Why & How to create a website as a Musician?

If you're a performer or part of a band that's about to embark on a tour, it's vital to boost your online presence so you can get the word out on your gigs. While it's good to stay active on social media, it's also important to make use of your website—particularly in the realm of search engine optimization.

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Creating a website is absolutely essential to the success of a musician’s online marketing efforts for one reason: control. Websites allow artists to share their music and shape their messaging exactly how they want. Before the shift in control from labels to artists, it was up to third parties to get the word out about an artist. Now musicians can reach their potential audience directly with their website and control nearly every aspect of the content they deliver. Here you’ll learn how to create a website as a musician, including the components that make a website effective. Here are the points to help you start-

  • Choose a domain name.
  • Choose a music website template.
  • Create the color palette.
  • Choose your fonts.
  • Organize the navigation.
  • Create the pages for your music website.

With an optimized website, you make it much easier for fans to find you and find out about your gigs and album releases. And with Format, you can also use your site to sell merch with the online store feature.

The optimal image is landscape-style, with space around the edges of the subject. This will give you the most flexibility when you choose a website template, and ensure your image scales nicely to mobile.

No artist image? No problem. Opt for a music website template that uses a logo at the top of your page instead, and use imagery throughout your content.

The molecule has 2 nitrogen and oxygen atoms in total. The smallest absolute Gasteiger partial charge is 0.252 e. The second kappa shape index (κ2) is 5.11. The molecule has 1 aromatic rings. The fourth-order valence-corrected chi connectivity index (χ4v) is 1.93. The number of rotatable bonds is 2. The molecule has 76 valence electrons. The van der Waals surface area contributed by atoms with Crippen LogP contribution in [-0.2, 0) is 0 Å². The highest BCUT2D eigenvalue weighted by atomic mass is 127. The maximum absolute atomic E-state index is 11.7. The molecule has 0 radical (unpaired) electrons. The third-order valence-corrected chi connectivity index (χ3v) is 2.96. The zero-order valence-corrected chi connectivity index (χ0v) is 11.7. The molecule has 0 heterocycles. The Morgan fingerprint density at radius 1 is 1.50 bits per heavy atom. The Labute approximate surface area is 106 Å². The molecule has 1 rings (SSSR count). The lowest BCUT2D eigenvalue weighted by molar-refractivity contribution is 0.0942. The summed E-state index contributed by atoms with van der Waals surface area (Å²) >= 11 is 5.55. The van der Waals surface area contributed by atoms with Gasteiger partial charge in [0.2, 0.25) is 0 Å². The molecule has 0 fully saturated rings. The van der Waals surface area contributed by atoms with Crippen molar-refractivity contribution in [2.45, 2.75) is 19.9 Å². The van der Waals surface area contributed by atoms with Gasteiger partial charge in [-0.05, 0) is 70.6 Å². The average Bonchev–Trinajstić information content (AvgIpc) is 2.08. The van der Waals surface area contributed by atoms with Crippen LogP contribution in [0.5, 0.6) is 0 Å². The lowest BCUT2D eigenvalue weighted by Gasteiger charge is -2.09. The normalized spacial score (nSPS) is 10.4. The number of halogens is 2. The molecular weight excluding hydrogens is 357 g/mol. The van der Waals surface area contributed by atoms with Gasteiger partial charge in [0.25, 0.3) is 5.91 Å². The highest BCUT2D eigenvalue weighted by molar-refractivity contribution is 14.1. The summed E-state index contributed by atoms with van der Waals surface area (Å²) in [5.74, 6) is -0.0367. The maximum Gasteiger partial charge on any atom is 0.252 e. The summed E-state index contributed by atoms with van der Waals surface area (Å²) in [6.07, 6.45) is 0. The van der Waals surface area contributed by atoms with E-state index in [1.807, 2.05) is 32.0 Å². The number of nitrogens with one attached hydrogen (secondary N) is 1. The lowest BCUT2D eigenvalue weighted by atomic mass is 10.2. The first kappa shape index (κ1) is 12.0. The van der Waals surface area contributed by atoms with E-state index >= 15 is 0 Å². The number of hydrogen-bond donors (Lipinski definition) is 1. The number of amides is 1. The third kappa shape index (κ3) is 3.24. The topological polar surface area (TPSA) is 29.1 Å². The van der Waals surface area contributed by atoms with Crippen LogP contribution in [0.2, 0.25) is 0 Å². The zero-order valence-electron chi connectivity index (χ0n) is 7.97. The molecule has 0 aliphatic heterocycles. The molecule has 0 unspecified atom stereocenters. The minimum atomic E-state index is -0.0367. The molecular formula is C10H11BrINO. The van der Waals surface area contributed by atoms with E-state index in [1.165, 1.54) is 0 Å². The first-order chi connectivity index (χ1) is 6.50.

Menu layout and position

Your music website’s menu should contain 5 to 8 pages. Your menu is ideally set above, below, or to the left of your main image, where your visitors will instantly look to locate it. A horizontal menu is common, but a vertical sidebar menu also offers a creative touch.

If you build out your website to include more pages over time, such as discography pages, or fan subscriptions, you’ll want to use a template with a horizontal menu. This allows for sub-pages to cascade neatly under the main page items.

Content layout and strategy

If you plan to add a lot of content to your website (bios for all of your bandmates, or your entire back catalogue of music, for example) choose a template that offers a simple content area. 

This will give you space to create aesthetically pleasing layouts, page by page, for your images and text. To give your pages a spacious look, choose a template that includes a full-width content option.

Ensure your site has indexable content relevant to keywords. Keywords are the phrases and/or words that users type into search engines. The words that you use to describe your music, band, or label are very important to your search engine rankings. Your copy has to be effective in conveying your message to those who are already aware of your site, but you also have to be thinking about what the potential fans who you want to visit your site are typing into the search engines.

Link content to other sites. It might seem counterintuitive to provide links to other websites, but the more active, involved, and connected your site is with others, the higher your rankings will be with the search engines. Consider a page on your site dedicated to similar bands, labels you like, the distributor you work with, and so on. Request a link in exchange, or better yet, create amazing content that folks will want to link to organically. Doing so will raise your visibility with the search engines, as mutual linking will show that you are a “trusted source.”

To keep yourself updated with more such information, download Mezink.

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